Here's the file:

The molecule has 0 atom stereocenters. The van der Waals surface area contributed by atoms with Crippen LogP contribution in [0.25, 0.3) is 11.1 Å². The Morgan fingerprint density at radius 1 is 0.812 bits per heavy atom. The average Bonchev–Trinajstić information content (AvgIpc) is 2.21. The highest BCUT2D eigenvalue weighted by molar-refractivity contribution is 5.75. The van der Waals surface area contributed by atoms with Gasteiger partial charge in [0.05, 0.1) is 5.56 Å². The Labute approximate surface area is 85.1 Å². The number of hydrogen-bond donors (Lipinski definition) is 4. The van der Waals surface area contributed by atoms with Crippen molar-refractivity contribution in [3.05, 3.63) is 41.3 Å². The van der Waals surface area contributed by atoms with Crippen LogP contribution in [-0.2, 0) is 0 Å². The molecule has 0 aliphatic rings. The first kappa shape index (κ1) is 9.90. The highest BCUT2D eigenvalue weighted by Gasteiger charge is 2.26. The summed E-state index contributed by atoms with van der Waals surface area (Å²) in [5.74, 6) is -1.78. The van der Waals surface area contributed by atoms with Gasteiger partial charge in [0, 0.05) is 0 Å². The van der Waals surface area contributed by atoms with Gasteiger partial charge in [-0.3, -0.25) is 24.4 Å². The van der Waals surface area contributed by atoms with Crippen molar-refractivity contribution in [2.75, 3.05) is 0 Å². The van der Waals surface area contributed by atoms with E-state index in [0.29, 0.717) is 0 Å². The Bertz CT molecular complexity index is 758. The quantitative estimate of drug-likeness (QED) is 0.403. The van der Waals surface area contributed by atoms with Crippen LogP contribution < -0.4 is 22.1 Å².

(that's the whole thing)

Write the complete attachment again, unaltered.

The molecule has 0 atom stereocenters. The van der Waals surface area contributed by atoms with Crippen LogP contribution in [0.25, 0.3) is 11.1 Å². The Morgan fingerprint density at radius 1 is 0.812 bits per heavy atom. The average Bonchev–Trinajstić information content (AvgIpc) is 2.21. The highest BCUT2D eigenvalue weighted by molar-refractivity contribution is 5.75. The van der Waals surface area contributed by atoms with Gasteiger partial charge in [0.05, 0.1) is 5.56 Å². The Labute approximate surface area is 85.1 Å². The number of hydrogen-bond donors (Lipinski definition) is 4. The van der Waals surface area contributed by atoms with Crippen molar-refractivity contribution in [3.05, 3.63) is 41.3 Å². The van der Waals surface area contributed by atoms with Crippen LogP contribution in [-0.2, 0) is 0 Å². The molecule has 0 aliphatic rings. The first kappa shape index (κ1) is 9.90. The highest BCUT2D eigenvalue weighted by Gasteiger charge is 2.26. The summed E-state index contributed by atoms with van der Waals surface area (Å²) in [5.74, 6) is -1.78. The van der Waals surface area contributed by atoms with Gasteiger partial charge in [0, 0.05) is 0 Å². The van der Waals surface area contributed by atoms with Gasteiger partial charge in [-0.3, -0.25) is 24.4 Å². The van der Waals surface area contributed by atoms with Crippen molar-refractivity contribution in [2.75, 3.05) is 0 Å². The van der Waals surface area contributed by atoms with E-state index in [0.29, 0.717) is 0 Å². The Bertz CT molecular complexity index is 758. The quantitative estimate of drug-likeness (QED) is 0.403. The van der Waals surface area contributed by atoms with Crippen LogP contribution < -0.4 is 22.1 Å².